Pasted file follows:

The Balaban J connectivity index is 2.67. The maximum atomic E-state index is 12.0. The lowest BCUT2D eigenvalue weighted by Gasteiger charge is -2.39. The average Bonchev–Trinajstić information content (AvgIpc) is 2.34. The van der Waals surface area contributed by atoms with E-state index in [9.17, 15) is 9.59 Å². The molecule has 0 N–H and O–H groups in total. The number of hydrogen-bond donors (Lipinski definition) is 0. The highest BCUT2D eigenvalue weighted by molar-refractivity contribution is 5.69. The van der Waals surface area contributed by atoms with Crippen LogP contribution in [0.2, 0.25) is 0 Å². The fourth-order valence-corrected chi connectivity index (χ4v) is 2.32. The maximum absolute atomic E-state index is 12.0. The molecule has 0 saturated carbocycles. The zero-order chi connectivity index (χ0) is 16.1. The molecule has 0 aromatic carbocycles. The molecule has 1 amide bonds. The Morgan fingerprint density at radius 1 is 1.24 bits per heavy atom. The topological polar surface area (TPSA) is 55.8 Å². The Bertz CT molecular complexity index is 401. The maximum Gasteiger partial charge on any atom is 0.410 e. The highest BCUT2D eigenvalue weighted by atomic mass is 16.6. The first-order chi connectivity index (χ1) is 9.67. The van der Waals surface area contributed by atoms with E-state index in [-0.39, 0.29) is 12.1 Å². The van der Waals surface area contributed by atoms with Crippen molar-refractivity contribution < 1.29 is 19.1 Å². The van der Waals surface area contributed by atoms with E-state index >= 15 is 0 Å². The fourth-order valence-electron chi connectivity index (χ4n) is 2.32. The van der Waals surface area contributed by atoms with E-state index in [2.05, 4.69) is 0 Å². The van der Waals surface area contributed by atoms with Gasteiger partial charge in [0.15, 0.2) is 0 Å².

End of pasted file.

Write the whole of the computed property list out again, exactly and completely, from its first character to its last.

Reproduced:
The Balaban J connectivity index is 2.67. The maximum atomic E-state index is 12.0. The lowest BCUT2D eigenvalue weighted by Gasteiger charge is -2.39. The average Bonchev–Trinajstić information content (AvgIpc) is 2.34. The van der Waals surface area contributed by atoms with E-state index in [9.17, 15) is 9.59 Å². The molecule has 0 N–H and O–H groups in total. The number of hydrogen-bond donors (Lipinski definition) is 0. The highest BCUT2D eigenvalue weighted by molar-refractivity contribution is 5.69. The van der Waals surface area contributed by atoms with Crippen LogP contribution in [0.2, 0.25) is 0 Å². The fourth-order valence-corrected chi connectivity index (χ4v) is 2.32. The maximum absolute atomic E-state index is 12.0. The molecule has 0 saturated carbocycles. The zero-order chi connectivity index (χ0) is 16.1. The molecule has 0 aromatic carbocycles. The molecule has 1 amide bonds. The Morgan fingerprint density at radius 1 is 1.24 bits per heavy atom. The topological polar surface area (TPSA) is 55.8 Å². The Bertz CT molecular complexity index is 401. The maximum Gasteiger partial charge on any atom is 0.410 e. The highest BCUT2D eigenvalue weighted by atomic mass is 16.6. The first-order chi connectivity index (χ1) is 9.67. The van der Waals surface area contributed by atoms with E-state index in [-0.39, 0.29) is 12.1 Å². The van der Waals surface area contributed by atoms with Crippen molar-refractivity contribution < 1.29 is 19.1 Å². The van der Waals surface area contributed by atoms with E-state index >= 15 is 0 Å². The fourth-order valence-electron chi connectivity index (χ4n) is 2.32. The van der Waals surface area contributed by atoms with E-state index in [2.05, 4.69) is 0 Å². The van der Waals surface area contributed by atoms with Gasteiger partial charge in [0.15, 0.2) is 0 Å².